The difference one race can make

Last week, I was introduced to visually impaired runner Adrian Broca (see left for story on Broca). Although several of us on the cross country team had agreed to guide Adrian through the Chicago Marathon, none of us had met up with him until the day before the race, when he visited us at practice. My other cross country comrades and I had just finished the first part of our workout for the day, and as we jogged gingerly around the track in between sessions, I couldn’t help but notice how powerful Adrian looked. His legs rippled up and down with muscle, the look of an individual who had spent many careful hours meticulously honing his body, sanding away all the round edges and leaving nothing but sharp lines in their place.

Watching Adrian finish the marathon was one of the most special sights I’ve ever seen. He lifted his cane into the sky, brandishing it almost like a sword, daring not just anyone, but anything, to try to slow him down. I learned something very important in that moment, something that Adrian has probably known all along: There is absolutely no force that human will cannot overcome.

Every year, the cross country  team makes its way down to Chicago and hops into the Marathon, usually around the two-mile mark. We cruise along in the flow of the race for however long our run is that day, and then we jump out. No harm done. I’ve been blessed to have the opportunity to run in one of the greatest races in the world four times now, and when I left the course last Sunday I couldn’t help but get a little emotional. Last Sunday was the last Chicago Marathon I’m ever going to get to run as a member of the University of Chicago cross country team, and for something so special to end so abruptly felt out of place. I’ve learned a lot from the Marathon, things you can’t learn in ivy-covered Gothic buildings, things I want to be able to share now.

The Marathon has taught me that encouragement is incredibly powerful. As cross country runners, we run quite a bit. At times, with our leg muscles heavy with yesterday’s workout, we feel like cantankerous old men and women, and starting up yet another run is occasionally quite difficult. But in the marathon, everything changes. We practically fly through the city streets, floating along easily at paces that ordinarily would tire us out. The streets downtown are the same as the streets in Hyde Park—the only thing that has changed is the thousands of onlookers, yelling encouragement from the sidelines. Words of praise, however minuscule, can make all the difference.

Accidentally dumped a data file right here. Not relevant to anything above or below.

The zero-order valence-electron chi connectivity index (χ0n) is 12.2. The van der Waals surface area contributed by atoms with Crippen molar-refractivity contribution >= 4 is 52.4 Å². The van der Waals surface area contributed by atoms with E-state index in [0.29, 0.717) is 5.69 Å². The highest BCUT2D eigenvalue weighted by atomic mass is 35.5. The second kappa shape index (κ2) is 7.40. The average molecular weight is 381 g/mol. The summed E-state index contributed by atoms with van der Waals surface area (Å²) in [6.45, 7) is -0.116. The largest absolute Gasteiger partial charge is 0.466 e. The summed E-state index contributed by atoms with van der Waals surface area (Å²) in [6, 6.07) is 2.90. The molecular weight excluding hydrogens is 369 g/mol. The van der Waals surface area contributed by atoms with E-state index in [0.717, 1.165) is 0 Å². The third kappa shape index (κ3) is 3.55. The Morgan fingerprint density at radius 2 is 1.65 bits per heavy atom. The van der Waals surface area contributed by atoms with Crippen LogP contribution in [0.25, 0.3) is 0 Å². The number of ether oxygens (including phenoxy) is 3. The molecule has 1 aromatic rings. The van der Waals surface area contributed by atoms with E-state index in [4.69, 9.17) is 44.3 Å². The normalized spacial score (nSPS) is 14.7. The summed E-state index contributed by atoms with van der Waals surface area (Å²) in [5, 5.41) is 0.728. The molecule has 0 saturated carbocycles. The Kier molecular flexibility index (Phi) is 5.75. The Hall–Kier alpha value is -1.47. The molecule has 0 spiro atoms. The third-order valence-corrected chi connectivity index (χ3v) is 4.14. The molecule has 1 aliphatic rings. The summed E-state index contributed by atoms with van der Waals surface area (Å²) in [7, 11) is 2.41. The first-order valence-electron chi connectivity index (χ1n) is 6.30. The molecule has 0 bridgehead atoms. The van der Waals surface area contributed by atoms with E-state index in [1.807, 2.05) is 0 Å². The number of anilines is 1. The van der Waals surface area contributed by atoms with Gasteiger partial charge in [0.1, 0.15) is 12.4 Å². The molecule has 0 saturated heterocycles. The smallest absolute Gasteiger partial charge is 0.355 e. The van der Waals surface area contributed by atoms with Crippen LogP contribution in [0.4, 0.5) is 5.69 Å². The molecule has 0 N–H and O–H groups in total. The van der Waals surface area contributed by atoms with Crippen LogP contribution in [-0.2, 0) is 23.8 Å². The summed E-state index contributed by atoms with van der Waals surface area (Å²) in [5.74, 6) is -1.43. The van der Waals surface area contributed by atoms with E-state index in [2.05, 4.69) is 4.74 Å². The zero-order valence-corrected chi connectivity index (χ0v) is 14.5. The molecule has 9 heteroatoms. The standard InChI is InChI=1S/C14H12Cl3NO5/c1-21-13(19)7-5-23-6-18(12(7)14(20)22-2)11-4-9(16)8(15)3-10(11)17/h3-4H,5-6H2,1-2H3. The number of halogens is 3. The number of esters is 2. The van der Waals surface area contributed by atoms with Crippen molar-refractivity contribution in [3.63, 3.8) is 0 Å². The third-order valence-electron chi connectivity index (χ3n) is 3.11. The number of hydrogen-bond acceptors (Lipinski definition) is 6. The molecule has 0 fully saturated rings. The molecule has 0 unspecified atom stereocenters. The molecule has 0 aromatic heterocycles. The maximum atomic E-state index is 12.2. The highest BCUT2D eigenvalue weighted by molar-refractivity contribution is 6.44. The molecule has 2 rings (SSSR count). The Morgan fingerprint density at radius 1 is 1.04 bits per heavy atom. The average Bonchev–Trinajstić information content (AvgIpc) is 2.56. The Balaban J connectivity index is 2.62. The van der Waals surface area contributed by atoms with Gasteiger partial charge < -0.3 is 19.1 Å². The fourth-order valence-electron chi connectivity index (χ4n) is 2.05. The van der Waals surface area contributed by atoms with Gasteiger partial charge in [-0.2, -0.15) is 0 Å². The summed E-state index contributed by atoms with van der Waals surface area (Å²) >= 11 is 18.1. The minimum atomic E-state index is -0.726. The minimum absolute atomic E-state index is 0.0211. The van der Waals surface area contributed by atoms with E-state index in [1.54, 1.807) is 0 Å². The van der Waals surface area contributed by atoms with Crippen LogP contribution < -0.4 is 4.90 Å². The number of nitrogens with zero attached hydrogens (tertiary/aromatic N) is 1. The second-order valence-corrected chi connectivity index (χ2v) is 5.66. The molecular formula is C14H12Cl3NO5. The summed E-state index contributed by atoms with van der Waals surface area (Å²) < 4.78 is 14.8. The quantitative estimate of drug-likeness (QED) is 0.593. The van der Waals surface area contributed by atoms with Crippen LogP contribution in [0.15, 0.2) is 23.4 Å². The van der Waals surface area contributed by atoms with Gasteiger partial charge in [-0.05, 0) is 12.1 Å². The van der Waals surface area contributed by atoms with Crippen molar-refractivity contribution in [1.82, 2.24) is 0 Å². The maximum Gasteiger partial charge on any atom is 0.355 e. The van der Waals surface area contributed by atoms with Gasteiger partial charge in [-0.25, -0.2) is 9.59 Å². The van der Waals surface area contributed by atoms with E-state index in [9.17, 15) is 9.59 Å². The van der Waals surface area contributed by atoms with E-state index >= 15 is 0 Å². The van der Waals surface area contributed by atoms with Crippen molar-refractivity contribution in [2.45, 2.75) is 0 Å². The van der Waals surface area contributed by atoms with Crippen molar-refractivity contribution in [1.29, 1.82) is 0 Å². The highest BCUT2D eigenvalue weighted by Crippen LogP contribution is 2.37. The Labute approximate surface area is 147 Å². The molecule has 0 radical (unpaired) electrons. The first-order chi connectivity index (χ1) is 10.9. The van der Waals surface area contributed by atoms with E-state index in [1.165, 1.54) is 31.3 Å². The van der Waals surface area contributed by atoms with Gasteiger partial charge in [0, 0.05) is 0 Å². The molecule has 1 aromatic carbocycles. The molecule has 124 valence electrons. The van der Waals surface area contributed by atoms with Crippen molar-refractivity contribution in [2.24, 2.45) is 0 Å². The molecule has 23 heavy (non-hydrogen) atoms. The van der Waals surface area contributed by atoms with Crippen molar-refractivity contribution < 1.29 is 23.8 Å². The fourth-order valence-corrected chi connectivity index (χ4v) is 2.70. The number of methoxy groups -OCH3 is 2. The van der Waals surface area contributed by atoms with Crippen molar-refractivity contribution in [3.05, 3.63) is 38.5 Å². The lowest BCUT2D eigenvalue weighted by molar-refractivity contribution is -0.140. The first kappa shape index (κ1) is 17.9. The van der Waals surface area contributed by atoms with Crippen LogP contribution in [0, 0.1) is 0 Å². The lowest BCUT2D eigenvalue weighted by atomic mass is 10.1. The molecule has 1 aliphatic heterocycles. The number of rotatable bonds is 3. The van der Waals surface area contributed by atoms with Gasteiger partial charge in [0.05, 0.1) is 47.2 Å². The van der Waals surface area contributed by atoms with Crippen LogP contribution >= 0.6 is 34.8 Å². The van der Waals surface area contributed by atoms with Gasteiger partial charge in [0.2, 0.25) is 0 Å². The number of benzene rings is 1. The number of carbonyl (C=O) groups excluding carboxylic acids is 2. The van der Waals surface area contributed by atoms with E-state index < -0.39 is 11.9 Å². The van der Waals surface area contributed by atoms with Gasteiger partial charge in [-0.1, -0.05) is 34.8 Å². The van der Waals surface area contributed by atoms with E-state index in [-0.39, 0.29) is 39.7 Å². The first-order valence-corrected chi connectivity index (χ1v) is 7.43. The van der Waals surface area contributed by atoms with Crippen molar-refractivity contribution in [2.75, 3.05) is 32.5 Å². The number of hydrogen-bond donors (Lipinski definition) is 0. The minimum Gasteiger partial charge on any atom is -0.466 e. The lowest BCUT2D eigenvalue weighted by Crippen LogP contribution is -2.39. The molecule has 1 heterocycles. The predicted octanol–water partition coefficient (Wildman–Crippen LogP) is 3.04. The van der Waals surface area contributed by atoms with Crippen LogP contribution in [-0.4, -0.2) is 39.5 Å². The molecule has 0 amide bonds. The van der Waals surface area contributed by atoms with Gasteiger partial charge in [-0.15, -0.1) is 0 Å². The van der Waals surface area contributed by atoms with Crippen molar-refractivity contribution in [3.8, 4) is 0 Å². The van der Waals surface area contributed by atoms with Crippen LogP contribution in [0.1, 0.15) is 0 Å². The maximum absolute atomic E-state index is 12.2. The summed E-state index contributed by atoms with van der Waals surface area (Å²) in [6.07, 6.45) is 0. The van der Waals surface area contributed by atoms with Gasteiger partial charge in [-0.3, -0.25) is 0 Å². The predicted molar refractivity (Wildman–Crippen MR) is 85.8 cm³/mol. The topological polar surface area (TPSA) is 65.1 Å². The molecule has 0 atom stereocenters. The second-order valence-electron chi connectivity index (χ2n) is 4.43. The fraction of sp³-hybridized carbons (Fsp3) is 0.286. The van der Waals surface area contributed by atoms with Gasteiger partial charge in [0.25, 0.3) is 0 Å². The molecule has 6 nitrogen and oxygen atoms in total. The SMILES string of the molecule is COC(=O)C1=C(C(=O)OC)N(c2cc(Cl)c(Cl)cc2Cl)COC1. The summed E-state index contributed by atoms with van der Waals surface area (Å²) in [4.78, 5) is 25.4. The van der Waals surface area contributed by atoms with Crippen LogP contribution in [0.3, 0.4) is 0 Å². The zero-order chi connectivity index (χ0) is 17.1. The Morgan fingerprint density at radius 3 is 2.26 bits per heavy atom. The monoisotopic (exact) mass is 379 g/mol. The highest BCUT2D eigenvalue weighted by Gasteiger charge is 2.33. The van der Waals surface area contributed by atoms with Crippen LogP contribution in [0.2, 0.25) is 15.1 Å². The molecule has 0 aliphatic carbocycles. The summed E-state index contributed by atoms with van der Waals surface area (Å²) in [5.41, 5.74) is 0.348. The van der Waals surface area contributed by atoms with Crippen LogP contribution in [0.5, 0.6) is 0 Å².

The Marathon has also taught me that the best way to understand something or someone is to engage with it up close. The course winds through many different Chicago neighborhoods, with each one providing a unique experience. One moment you’re in Boystown, with gay men dancing in cheerleading uniforms as you run by. The next, you’re on the Gold Coast, the rails lined with businesspeople on their day off, sipping their morning lattés. Adrian, a Mexican immigrant, heard rapturous cheers of “Corre!” as he ran through Pilsen. Each of these neighborhoods can be read about, studied, and analyzed, but you can never really understand them until you experience them up close.

Despite the thousands of people that compete in the Chicago Marathon each year, I’m always surprised by how easy it is to spot a friend in the crowd. I’ve been running and competing for a long time now, and running the Marathon is always a reminder of how many friends I’ve made along the way. One of my best friends ran his first marathon last weekend. We’ve probably run hundreds of miles together, through blazing-hot summers and icy-cold winters. Sometimes neither of us can shut up and we gab like magpies; other times, we just float along in peaceful silence. Sports are one of the best ways to make friends and meet people because they teach us to be able to confer pain and joy between one another without the banality of words. If the Marathon has taught me anything, it’s that sports are important, not just for us as individuals, but for human beings as a whole. Being “good” at sports doesn’t matter—what matters is going out there and giving it your best, and making as many friends as possible along the way.

Finally, the Marathon has taught me not to underestimate people. As we weave through crowds of other runners, it’s always interesting to see the eclectic mix of individuals running at different paces. Old and young men run side-by-side in the three-hour group, while a woman in her mid-forties leaves them in the dust as she cruises on her way to a 2:40. What I’m trying to say is that, for the most part, you can’t tell anything about how fast someone is going to be until he or she starts running, a lesson that can be broadly applied to pretty much any walk of life. The guy dressed up in the Minnie Mouse costume always surprises people each year with his relentless running. Orangeman, a spin-off of It’s Always Sunny in Philadelphia’s Greenman, is also quite quick. Batman, ironically, usually finishes pretty far back.     It must be all the armor.

Even if you’re not registered for the Marathon, take the trip downtown and jog a few miles amidst the crowd. It’ll be an experience you won’t soon forget.